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The US Open is back in Pinehurst. So is Tiger Woods, and a commitment from the USGA

2024 U.S. Open at Pinehurst No. 2 on Monday, June 10, 2024.
Mitchell Northam
Tiger Woods takes a swing at Pinehurst No. 2 during a U.S. Open practice round on Monday, June 10, 2024.

After 10 years, the pinnacle of golf has returned to the Sandhills of North Carolina.

For the fourth time ever, Pinehurst No. 2 will host the U.S. Open, one of four major championships in men’s professional golf. Officials with the U.S. Golf Association are expecting more than 225,000 people to ascend upon Moore County this weekend for the prestigious tournament.

To accommodate guests, 12,228 grandstand seats and 1,290 premium seats have been installed. There is a merchandise tent spanning more than 34,000-square-feet where the USGA expects more than 100,000 hats to be sold. The USGA estimates that the tournament will bring a nine-figure economic impact to Moore County.

Consistently ranked among the best golf courses in the world and famous for its hard, fast, dome-like greens that can be unforgiving to putts, No. 2 — one of now 10 courses at the Pinehurst Resort — originally opened in 1907 and was designed by Scotsman Donald Ross. More than a century later, it remains respected and a favorite among the top golfers in the game.

“Pinehurst is no joke,” said Bryson DeChambeau, currently in the top 40 of the Official World Golf Ranking. “This is a ball striker's paradise.”

Pinehurst is particularly special for Raleigh native Webb Simpson. The 38-year-old grew up coming here to play with his dad.

“This place is my favorite place,” said Simpson, who earned a spot in the field through local qualifying. “This is a golf course that I feel like I know really well. I feel comfortable on it. I just didn't want to miss the U.S. Open in my backyard.”

Simpson won a U.S. Open in 2012 at the Olympic Club in San Francisco, California — his lone major championship title. This will be his 13th time competing in it. He finished 45th in the 2014 U.S. Open, the last time Pinehurst hosted.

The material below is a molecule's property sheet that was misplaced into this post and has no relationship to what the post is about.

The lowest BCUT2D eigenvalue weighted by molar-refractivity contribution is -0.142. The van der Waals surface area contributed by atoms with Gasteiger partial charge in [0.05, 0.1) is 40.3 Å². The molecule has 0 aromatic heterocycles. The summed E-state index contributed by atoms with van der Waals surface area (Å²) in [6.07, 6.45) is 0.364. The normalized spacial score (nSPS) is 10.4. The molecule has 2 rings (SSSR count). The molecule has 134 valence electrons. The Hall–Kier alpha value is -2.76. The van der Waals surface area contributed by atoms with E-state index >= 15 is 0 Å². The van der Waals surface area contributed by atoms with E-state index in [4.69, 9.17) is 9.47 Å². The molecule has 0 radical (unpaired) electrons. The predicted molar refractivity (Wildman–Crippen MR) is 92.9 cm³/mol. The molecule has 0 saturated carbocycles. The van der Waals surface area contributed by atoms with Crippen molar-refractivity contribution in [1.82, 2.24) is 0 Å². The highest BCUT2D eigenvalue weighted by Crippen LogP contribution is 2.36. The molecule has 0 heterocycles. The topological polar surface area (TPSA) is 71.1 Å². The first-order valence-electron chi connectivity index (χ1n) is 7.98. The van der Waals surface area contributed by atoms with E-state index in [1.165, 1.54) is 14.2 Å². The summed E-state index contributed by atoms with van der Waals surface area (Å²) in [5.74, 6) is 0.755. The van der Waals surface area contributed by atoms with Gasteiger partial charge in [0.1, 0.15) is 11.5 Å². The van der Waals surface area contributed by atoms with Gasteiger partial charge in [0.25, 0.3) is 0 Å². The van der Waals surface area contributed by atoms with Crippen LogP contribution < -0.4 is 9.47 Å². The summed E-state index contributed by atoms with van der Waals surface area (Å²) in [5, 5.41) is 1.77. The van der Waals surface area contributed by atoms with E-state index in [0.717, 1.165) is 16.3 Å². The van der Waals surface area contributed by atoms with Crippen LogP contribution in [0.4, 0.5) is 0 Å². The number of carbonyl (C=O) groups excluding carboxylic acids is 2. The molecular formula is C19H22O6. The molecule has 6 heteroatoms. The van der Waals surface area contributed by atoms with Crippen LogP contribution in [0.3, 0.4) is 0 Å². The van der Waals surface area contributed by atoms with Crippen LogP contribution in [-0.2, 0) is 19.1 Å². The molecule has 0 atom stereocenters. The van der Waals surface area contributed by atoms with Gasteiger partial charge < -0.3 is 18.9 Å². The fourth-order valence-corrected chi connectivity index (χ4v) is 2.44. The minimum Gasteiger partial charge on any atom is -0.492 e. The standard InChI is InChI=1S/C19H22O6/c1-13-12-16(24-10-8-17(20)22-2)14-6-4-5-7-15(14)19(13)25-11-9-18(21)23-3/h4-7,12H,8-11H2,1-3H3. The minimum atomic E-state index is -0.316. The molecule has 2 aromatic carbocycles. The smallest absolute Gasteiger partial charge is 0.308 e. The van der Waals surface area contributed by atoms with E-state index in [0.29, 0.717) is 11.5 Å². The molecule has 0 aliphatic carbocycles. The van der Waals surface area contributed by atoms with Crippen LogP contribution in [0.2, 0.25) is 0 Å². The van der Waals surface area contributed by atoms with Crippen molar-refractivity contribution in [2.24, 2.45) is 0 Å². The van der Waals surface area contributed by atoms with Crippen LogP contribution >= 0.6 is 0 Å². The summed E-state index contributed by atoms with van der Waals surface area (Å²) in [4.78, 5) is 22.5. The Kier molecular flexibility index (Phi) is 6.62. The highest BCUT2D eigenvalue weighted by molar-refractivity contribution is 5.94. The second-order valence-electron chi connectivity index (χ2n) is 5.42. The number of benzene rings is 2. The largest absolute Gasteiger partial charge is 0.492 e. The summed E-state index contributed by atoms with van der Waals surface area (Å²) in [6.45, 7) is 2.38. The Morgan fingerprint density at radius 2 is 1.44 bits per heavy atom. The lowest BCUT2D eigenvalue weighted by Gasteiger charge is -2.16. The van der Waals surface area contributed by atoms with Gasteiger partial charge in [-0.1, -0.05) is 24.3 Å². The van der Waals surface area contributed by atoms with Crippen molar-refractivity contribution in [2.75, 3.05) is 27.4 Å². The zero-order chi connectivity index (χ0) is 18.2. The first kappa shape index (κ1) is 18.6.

Pinehurst No. 2 also hosted the U.S. Open in 1999 and 2005.

The first time Pinehurst held the event, in 1999, has been immortalized in a statue that now stands at the No. 2 course. It’s of winner Payne Stewart celebrating his narrow victory, pumping his right fist while standing on just his left leg after making a putt for par on the 18th hole to give him a one-stroke win over Phil Mickelson. Stewart tragically died in an airplane accident just months later.

Tiger Woods tied for third at Pinehurst No. 2 in 1999 and then lost to Michael Campbell by two strokes in 2005. While recovering from back surgery, Woods didn’t compete in the event in 2014. And so, despite owning 15 major championship wins — the second-most all-time to only Jack Nicklaus — Woods has never really had his moment at Pinehurst.

But the 48-year-old is in the Sandhills this week and competing, still chasing Nicklaus’ record of 18 majors. Despite winning just one major since 2008 — the 2019 Masters — Woods still might be the most recognizable face in professional golf. This is the first U.S. Open he’s competed in since 2020. He has nine USGA titles, matched only by Bob Jones.

While practicing this week, Woods had his 15-year-old son Charlie with him on the course.

“I love the tests of U.S. Opens,” Woods said. “I've had a little bit of success here back in '99 and 2005. I'm looking forward to this week and getting it underway… I trust (Charlie) with my swing and my game. He's seen it more than anybody else in the world. He's seen me hit more golf balls than anyone. I just want to see the balls rolling. He reminds me every now and again, which is great.”